Source: Company Presentation
Overall gross margin was 56% for the quarter remaining flat compared to Q3 of last year. However, subscription gross margin remains very strong, at 78%, which improved ~100bps from 77% in the year-ago period. Subscription gross margin will continue to remain strong as this is where the heart of the company's software revenue is generated. As the company continues to scale and increase their subscription revenue, their overall gross margin should expand as well.
Non-GAAP operating loss of $10.6 million was slightly better than consensus estimates for a loss of $12.9 million with operating cash flow loss of $6.4 million coming in much better than consensus estimates for ~$11 million loss. The better than expected operating margins led to EPS loss of $0.10 compared to consensus estimates for a loss of $0.13.
Source: Company Presentation
Management also raised their FY19 revenue guidance to $233.4-234.4 million, a $5.4 million raise compared to the previous guidance. The raise was greater in magnitude compared to the $2.8 million revenue beat in Q3, meaning management is very confident in the revenue guidance for Q4.
Net dollar retention remained very strong at 115%, a significant improvement from 112% in Q2 as customer churn declined and the company noticed an increase in upsells. Investors will begin to place a larger focus on net dollar retention metrics, especially as the company’s revenue growth rate has decelerated to 33% y/y compared to 60% y/y in Q1.
Valuation has come down dramatically over the past few months for two main reasons. First, ZUO’s revenue growth, the main base for valuation, has decelerated from 60% y/y growth in Q1 to 33% y/y growth in Q3. Investors had been overly aggressive with valuation earlier in the year and the stock disappointed. The second main reason is the overall market correction. ZUO has been hit especially hard by the double-whammy over the past few months, sending shares down ~45% since their August high.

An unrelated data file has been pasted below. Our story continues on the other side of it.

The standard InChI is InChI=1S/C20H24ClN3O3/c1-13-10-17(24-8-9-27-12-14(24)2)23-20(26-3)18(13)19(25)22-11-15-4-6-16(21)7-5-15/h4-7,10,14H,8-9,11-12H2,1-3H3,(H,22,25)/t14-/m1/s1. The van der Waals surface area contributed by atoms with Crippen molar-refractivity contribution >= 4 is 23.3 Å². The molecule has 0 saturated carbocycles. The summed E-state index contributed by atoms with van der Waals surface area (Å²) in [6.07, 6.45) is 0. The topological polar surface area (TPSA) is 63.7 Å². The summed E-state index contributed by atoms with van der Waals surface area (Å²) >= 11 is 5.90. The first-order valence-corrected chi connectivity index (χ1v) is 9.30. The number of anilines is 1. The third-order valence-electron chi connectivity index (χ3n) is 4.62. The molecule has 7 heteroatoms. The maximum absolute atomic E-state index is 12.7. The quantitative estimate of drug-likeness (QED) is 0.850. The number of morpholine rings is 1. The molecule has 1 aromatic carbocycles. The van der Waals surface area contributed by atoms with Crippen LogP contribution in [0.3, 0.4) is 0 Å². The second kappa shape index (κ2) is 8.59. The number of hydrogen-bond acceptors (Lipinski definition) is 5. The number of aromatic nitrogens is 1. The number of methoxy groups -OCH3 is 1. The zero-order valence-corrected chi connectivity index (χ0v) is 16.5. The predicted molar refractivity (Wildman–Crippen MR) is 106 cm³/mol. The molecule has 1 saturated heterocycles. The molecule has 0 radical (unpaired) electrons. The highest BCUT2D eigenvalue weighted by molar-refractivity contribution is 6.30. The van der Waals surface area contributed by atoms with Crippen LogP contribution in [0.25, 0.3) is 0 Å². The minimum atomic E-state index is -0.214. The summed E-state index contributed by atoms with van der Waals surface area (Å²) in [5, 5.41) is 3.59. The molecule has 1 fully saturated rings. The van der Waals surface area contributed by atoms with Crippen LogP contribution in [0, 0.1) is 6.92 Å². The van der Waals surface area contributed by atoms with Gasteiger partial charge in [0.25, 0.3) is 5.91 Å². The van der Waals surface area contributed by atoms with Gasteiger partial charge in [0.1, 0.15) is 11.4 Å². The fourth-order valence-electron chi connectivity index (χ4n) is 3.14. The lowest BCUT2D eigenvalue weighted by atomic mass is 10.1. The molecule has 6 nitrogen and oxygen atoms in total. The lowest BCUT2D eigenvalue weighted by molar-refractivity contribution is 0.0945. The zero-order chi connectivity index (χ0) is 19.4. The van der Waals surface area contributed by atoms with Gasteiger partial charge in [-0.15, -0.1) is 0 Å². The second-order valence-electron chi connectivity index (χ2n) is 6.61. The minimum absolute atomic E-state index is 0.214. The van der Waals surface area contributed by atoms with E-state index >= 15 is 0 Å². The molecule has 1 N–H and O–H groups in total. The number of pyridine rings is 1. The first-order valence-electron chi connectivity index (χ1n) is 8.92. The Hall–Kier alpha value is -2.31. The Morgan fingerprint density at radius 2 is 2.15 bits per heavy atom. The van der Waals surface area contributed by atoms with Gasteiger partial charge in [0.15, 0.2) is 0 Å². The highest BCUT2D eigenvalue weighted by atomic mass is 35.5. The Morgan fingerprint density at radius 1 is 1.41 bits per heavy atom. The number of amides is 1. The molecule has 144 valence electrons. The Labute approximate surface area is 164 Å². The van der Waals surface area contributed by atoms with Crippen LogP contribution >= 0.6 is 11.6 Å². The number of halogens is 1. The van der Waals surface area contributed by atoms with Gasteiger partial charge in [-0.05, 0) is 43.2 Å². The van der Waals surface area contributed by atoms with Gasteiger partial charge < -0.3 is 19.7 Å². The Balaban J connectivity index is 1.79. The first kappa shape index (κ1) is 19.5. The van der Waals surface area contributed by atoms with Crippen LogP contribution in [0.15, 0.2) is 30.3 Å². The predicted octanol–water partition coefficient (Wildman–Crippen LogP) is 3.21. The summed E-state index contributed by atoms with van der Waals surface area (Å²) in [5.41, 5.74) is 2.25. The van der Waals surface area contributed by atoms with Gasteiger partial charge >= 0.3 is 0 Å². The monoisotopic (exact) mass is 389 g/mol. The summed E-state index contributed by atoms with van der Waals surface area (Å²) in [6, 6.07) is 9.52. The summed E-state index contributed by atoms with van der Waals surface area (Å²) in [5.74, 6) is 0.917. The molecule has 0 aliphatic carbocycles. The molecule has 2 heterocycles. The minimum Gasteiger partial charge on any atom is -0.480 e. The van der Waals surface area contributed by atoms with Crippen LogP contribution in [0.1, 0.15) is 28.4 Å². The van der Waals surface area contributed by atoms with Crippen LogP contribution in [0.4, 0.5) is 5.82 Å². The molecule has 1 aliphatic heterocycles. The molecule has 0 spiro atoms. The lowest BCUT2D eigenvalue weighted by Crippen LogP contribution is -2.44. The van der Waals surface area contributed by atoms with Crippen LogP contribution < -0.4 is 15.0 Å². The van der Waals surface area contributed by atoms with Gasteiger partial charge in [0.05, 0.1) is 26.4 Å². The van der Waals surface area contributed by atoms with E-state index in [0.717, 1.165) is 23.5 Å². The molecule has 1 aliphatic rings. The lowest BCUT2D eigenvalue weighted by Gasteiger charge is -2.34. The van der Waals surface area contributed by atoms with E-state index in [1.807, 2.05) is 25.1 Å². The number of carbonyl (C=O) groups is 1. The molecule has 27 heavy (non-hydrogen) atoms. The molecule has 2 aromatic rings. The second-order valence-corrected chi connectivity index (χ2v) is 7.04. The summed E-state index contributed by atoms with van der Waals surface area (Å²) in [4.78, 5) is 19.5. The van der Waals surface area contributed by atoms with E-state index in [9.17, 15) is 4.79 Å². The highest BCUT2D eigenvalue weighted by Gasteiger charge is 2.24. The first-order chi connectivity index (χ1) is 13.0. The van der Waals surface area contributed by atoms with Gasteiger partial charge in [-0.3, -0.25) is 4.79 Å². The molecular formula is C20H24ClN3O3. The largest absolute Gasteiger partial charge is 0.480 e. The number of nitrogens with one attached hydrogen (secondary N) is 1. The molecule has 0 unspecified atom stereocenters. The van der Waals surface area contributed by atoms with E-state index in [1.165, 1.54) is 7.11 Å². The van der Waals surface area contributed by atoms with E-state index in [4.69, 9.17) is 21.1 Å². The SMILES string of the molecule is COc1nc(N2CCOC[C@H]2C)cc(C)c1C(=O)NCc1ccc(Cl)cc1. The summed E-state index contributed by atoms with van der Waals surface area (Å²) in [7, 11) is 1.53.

With forward revenue now near 7.5x FY19 guidance at the midpoint, it is plausible we have found a floor for the stock. Investors seem to be more comfortable with valuation around these levels, which makes sense given the company’s 33% Q3 revenue growth and lower than average margins compared to other SaaS companies.
Over time, ZUO has the potential to re-rate higher, however, it will take a few quarters to regain the confidence of their investor base. The next few weeks will be very crucial for the stock as we will see how investors absorb the company’s post earnings valuation and if they become comfortable holding the stock at these levels.
For now, although valuation does seem a bit more tempting, I remain on the sidelines waiting for another quarterly report or two in order to determine the more appropriate long-term revenue growth rate. Management will look to guide FY20 revenue in the next few months, at which point the stock may re-rate again.
Disclosure: I/we have no positions in any stocks mentioned, and no plans to initiate any positions within the next 72 hours. I wrote this article myself, and it expresses my own opinions. I am not receiving compensation for it (other than from Seeking Alpha). I have no business relationship with any company whose stock is mentioned in this article.